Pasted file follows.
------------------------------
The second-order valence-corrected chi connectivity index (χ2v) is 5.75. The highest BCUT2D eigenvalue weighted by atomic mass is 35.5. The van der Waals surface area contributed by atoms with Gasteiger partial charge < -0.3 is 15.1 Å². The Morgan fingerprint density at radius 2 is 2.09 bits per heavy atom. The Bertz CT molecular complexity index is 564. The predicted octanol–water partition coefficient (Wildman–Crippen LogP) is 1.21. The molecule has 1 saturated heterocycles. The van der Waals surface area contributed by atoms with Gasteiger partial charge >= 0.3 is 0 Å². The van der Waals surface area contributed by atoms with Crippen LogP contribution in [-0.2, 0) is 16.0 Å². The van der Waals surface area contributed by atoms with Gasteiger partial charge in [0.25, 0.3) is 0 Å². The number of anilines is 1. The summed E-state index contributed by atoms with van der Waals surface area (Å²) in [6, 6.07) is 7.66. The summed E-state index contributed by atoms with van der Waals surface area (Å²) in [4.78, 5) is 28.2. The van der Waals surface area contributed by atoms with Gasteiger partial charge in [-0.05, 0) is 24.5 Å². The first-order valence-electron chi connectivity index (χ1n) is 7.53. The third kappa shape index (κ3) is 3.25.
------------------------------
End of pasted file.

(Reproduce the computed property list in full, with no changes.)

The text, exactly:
The second-order valence-corrected chi connectivity index (χ2v) is 5.75. The highest BCUT2D eigenvalue weighted by atomic mass is 35.5. The van der Waals surface area contributed by atoms with Gasteiger partial charge < -0.3 is 15.1 Å². The Morgan fingerprint density at radius 2 is 2.09 bits per heavy atom. The Bertz CT molecular complexity index is 564. The predicted octanol–water partition coefficient (Wildman–Crippen LogP) is 1.21. The molecule has 1 saturated heterocycles. The van der Waals surface area contributed by atoms with Gasteiger partial charge >= 0.3 is 0 Å². The van der Waals surface area contributed by atoms with Crippen LogP contribution in [-0.2, 0) is 16.0 Å². The van der Waals surface area contributed by atoms with Gasteiger partial charge in [0.25, 0.3) is 0 Å². The number of anilines is 1. The summed E-state index contributed by atoms with van der Waals surface area (Å²) in [6, 6.07) is 7.66. The summed E-state index contributed by atoms with van der Waals surface area (Å²) in [4.78, 5) is 28.2. The van der Waals surface area contributed by atoms with Gasteiger partial charge in [-0.05, 0) is 24.5 Å². The first-order valence-electron chi connectivity index (χ1n) is 7.53. The third kappa shape index (κ3) is 3.25.